Which brings us to Hazy Malaze, a living soundtrack to fantasies of hauling ass down some strip of lost highway in a convertible with a blonde far too lovely for the likes of you. This group brings out something new in Neal's voice, a sour to counter the sweet, a bit more wolf under the sheepskin than many might have expected. There's a lasciviousness that will quicken pulses and spark lighters in concert halls from La Jolla to Timbuktu. Hazy Malaze drips sex. If his solo work has concentrated on head and heart this material drifts down below a big brass belt buckle and digs around in your jeans with a grin.
By Danny Owen
"The funny thing is what I'm hearing now is people for ten years were telling me to rock out more and now that I've done it are like 'Oh what happened to the singer/songwriter, we love your acoustic stuff'," explains Casal. If people stop to actually listen to the Malaze what they hear may surprise them.
"There's a thousand rock bands out there but what separates us is we can play the soul music, too. Our pockets are deep. We can play rhythms in ways that most rock bands can't muster. It's very sexual music. There's a thickness at the bottom of our grooves, in the heart and soul of it that's different than most bands," says Neal. "It does harken back to groups that had an understanding of this. We're not trying to be retro but it's a sound very few bands can make. We never talked about it. It's just how we played from the very first day. That slinky sexy underbelly was there on the first day."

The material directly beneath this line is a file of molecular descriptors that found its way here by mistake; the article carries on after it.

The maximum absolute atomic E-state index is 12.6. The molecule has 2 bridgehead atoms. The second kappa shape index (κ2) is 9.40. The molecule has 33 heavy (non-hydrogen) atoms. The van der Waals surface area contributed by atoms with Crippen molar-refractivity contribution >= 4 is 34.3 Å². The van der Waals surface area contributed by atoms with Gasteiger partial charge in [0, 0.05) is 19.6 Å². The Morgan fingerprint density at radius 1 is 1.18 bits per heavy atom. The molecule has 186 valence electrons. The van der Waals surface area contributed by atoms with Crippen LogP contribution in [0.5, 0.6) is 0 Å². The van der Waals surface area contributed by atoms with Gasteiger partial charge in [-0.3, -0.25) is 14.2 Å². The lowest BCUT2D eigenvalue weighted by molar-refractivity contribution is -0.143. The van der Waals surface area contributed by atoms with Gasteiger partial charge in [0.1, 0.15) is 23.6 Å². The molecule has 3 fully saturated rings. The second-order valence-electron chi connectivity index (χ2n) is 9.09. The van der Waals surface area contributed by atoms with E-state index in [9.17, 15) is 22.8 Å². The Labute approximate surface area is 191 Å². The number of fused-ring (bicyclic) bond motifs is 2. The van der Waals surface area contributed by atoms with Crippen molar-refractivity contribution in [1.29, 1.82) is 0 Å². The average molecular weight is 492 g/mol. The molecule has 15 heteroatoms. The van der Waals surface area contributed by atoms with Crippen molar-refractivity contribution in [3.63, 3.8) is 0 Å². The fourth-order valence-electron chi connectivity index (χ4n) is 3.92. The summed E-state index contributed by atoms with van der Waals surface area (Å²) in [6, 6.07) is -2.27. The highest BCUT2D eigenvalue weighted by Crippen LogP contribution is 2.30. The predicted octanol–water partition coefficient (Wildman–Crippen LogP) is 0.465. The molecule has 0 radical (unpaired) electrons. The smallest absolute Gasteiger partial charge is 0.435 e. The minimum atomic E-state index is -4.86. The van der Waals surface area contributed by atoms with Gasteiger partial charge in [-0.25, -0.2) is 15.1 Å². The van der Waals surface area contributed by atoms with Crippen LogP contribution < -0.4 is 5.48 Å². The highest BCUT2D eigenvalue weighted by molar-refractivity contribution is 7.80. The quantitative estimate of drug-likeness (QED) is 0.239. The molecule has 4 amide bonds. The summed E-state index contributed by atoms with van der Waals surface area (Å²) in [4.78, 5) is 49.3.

By Danny Owen
The roots of this sound lie in a shared passion for old blues and soul artists. Neal states, "Jeff has a little old record player with a built in speaker that we had on the bus and we would bring it into our room every night and we would buy records every single day. We'd all split off to record stores and come back with the same stuff. We'd yell 'Hey man, you got that Booker T. record! I got some Meters,' or whatever it might be. We'd all end up around that record player every night, listening and talking about music."